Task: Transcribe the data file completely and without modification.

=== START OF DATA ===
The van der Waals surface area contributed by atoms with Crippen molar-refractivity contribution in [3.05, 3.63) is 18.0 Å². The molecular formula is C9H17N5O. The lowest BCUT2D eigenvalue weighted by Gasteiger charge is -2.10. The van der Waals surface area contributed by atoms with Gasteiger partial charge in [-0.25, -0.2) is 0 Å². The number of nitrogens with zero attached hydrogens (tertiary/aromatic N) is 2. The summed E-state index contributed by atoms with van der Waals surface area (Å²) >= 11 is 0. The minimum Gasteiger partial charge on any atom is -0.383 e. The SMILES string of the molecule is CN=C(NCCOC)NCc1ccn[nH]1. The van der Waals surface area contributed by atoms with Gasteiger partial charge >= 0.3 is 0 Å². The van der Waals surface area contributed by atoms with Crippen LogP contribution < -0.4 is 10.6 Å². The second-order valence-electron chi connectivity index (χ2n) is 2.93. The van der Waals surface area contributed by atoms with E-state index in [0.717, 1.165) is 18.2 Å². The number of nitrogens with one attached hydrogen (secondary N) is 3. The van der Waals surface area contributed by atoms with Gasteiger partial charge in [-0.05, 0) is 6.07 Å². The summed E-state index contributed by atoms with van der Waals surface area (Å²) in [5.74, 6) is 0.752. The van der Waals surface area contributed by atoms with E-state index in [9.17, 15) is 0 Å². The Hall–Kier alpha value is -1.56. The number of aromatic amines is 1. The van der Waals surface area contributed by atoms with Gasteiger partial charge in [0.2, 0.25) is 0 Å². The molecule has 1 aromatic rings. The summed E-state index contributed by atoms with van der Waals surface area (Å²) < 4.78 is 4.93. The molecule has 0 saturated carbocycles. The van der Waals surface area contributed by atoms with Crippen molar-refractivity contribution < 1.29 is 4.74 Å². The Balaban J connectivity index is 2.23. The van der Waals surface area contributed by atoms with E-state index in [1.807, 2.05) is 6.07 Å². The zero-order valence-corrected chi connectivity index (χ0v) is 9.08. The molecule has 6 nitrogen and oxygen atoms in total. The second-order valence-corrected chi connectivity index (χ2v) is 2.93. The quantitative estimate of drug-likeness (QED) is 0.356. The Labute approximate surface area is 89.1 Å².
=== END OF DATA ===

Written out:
The van der Waals surface area contributed by atoms with Crippen molar-refractivity contribution in [3.05, 3.63) is 18.0 Å². The molecular formula is C9H17N5O. The lowest BCUT2D eigenvalue weighted by Gasteiger charge is -2.10. The van der Waals surface area contributed by atoms with Gasteiger partial charge in [-0.25, -0.2) is 0 Å². The number of nitrogens with zero attached hydrogens (tertiary/aromatic N) is 2. The summed E-state index contributed by atoms with van der Waals surface area (Å²) >= 11 is 0. The minimum Gasteiger partial charge on any atom is -0.383 e. The SMILES string of the molecule is CN=C(NCCOC)NCc1ccn[nH]1. The van der Waals surface area contributed by atoms with Gasteiger partial charge >= 0.3 is 0 Å². The van der Waals surface area contributed by atoms with Crippen LogP contribution < -0.4 is 10.6 Å². The second-order valence-electron chi connectivity index (χ2n) is 2.93. The van der Waals surface area contributed by atoms with E-state index in [0.717, 1.165) is 18.2 Å². The number of nitrogens with one attached hydrogen (secondary N) is 3. The van der Waals surface area contributed by atoms with Gasteiger partial charge in [-0.05, 0) is 6.07 Å². The summed E-state index contributed by atoms with van der Waals surface area (Å²) in [5.74, 6) is 0.752. The van der Waals surface area contributed by atoms with E-state index in [9.17, 15) is 0 Å². The Hall–Kier alpha value is -1.56. The number of aromatic amines is 1. The van der Waals surface area contributed by atoms with Gasteiger partial charge in [0.2, 0.25) is 0 Å². The molecule has 1 aromatic rings. The summed E-state index contributed by atoms with van der Waals surface area (Å²) < 4.78 is 4.93. The molecule has 0 saturated carbocycles. The van der Waals surface area contributed by atoms with Crippen molar-refractivity contribution < 1.29 is 4.74 Å². The Balaban J connectivity index is 2.23. The van der Waals surface area contributed by atoms with E-state index in [1.807, 2.05) is 6.07 Å². The zero-order valence-corrected chi connectivity index (χ0v) is 9.08. The molecule has 6 nitrogen and oxygen atoms in total. The second-order valence-corrected chi connectivity index (χ2v) is 2.93. The quantitative estimate of drug-likeness (QED) is 0.356. The Labute approximate surface area is 89.1 Å².